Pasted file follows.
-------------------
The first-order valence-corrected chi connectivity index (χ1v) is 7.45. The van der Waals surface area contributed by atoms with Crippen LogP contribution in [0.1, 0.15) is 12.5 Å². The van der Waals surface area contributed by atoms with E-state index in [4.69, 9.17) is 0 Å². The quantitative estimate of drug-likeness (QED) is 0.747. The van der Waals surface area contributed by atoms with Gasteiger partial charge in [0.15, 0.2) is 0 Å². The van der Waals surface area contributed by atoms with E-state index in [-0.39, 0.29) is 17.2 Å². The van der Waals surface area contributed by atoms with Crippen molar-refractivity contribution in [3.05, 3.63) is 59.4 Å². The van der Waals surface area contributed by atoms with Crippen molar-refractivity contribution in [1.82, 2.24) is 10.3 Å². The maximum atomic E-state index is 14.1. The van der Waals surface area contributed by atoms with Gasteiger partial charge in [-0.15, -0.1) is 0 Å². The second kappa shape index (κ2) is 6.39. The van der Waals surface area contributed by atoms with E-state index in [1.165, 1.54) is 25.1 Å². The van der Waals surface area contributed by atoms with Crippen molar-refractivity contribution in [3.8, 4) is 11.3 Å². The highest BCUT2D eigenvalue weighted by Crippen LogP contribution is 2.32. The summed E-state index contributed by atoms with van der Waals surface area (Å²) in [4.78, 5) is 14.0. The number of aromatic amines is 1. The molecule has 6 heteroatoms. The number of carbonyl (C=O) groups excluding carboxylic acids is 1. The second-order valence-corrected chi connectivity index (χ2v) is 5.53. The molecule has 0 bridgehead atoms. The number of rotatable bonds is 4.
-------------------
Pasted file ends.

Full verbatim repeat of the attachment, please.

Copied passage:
The first-order valence-corrected chi connectivity index (χ1v) is 7.45. The van der Waals surface area contributed by atoms with Crippen LogP contribution in [0.1, 0.15) is 12.5 Å². The van der Waals surface area contributed by atoms with E-state index in [4.69, 9.17) is 0 Å². The quantitative estimate of drug-likeness (QED) is 0.747. The van der Waals surface area contributed by atoms with Gasteiger partial charge in [0.15, 0.2) is 0 Å². The van der Waals surface area contributed by atoms with E-state index in [-0.39, 0.29) is 17.2 Å². The van der Waals surface area contributed by atoms with Crippen molar-refractivity contribution in [3.05, 3.63) is 59.4 Å². The van der Waals surface area contributed by atoms with Crippen molar-refractivity contribution in [1.82, 2.24) is 10.3 Å². The maximum atomic E-state index is 14.1. The van der Waals surface area contributed by atoms with Gasteiger partial charge in [-0.15, -0.1) is 0 Å². The second kappa shape index (κ2) is 6.39. The van der Waals surface area contributed by atoms with E-state index in [1.165, 1.54) is 25.1 Å². The van der Waals surface area contributed by atoms with Crippen molar-refractivity contribution in [3.8, 4) is 11.3 Å². The highest BCUT2D eigenvalue weighted by Crippen LogP contribution is 2.32. The summed E-state index contributed by atoms with van der Waals surface area (Å²) in [4.78, 5) is 14.0. The number of aromatic amines is 1. The molecule has 6 heteroatoms. The number of carbonyl (C=O) groups excluding carboxylic acids is 1. The second-order valence-corrected chi connectivity index (χ2v) is 5.53. The molecule has 0 bridgehead atoms. The number of rotatable bonds is 4.